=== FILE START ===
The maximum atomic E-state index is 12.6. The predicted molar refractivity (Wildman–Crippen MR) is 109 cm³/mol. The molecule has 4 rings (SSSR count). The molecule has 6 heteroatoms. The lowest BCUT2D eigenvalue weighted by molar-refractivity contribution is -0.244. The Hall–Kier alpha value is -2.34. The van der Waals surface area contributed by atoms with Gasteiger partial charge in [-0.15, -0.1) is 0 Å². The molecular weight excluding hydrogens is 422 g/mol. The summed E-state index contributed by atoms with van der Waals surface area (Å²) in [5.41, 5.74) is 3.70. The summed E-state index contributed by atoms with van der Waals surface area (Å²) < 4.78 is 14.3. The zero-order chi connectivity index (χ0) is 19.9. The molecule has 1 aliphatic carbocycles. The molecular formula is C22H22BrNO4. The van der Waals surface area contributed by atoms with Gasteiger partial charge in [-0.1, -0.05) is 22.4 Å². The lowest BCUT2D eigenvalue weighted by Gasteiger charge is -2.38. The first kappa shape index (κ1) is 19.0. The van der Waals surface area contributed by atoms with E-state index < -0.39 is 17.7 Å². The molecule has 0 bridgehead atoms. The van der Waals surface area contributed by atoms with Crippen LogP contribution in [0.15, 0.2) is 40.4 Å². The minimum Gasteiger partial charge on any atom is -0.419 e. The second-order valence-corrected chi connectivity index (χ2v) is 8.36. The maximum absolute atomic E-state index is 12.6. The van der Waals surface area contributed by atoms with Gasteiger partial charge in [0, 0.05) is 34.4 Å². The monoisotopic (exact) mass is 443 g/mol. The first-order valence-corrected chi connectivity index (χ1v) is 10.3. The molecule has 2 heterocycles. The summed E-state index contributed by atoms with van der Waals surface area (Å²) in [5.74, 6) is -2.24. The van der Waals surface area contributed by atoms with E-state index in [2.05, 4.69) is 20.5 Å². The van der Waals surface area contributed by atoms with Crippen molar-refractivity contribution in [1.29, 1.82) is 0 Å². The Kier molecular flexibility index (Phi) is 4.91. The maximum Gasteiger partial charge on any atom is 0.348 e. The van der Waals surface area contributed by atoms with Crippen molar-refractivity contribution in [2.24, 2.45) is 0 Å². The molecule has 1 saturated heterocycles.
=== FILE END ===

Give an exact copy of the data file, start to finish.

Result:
The maximum atomic E-state index is 12.6. The predicted molar refractivity (Wildman–Crippen MR) is 109 cm³/mol. The molecule has 4 rings (SSSR count). The molecule has 6 heteroatoms. The lowest BCUT2D eigenvalue weighted by molar-refractivity contribution is -0.244. The Hall–Kier alpha value is -2.34. The van der Waals surface area contributed by atoms with Gasteiger partial charge in [-0.15, -0.1) is 0 Å². The molecular weight excluding hydrogens is 422 g/mol. The summed E-state index contributed by atoms with van der Waals surface area (Å²) in [5.41, 5.74) is 3.70. The summed E-state index contributed by atoms with van der Waals surface area (Å²) < 4.78 is 14.3. The zero-order chi connectivity index (χ0) is 19.9. The molecule has 1 aliphatic carbocycles. The molecular formula is C22H22BrNO4. The van der Waals surface area contributed by atoms with Gasteiger partial charge in [-0.1, -0.05) is 22.4 Å². The lowest BCUT2D eigenvalue weighted by Gasteiger charge is -2.38. The first kappa shape index (κ1) is 19.0. The van der Waals surface area contributed by atoms with E-state index < -0.39 is 17.7 Å². The molecule has 0 bridgehead atoms. The van der Waals surface area contributed by atoms with Crippen LogP contribution in [0.15, 0.2) is 40.4 Å². The minimum Gasteiger partial charge on any atom is -0.419 e. The second-order valence-corrected chi connectivity index (χ2v) is 8.36. The maximum absolute atomic E-state index is 12.6. The van der Waals surface area contributed by atoms with Gasteiger partial charge in [0, 0.05) is 34.4 Å². The monoisotopic (exact) mass is 443 g/mol. The first-order valence-corrected chi connectivity index (χ1v) is 10.3. The molecule has 2 heterocycles. The summed E-state index contributed by atoms with van der Waals surface area (Å²) in [5.74, 6) is -2.24. The van der Waals surface area contributed by atoms with E-state index in [2.05, 4.69) is 20.5 Å². The van der Waals surface area contributed by atoms with Crippen molar-refractivity contribution in [1.29, 1.82) is 0 Å². The Kier molecular flexibility index (Phi) is 4.91. The maximum Gasteiger partial charge on any atom is 0.348 e. The van der Waals surface area contributed by atoms with Crippen molar-refractivity contribution in [2.24, 2.45) is 0 Å². The molecule has 1 saturated heterocycles.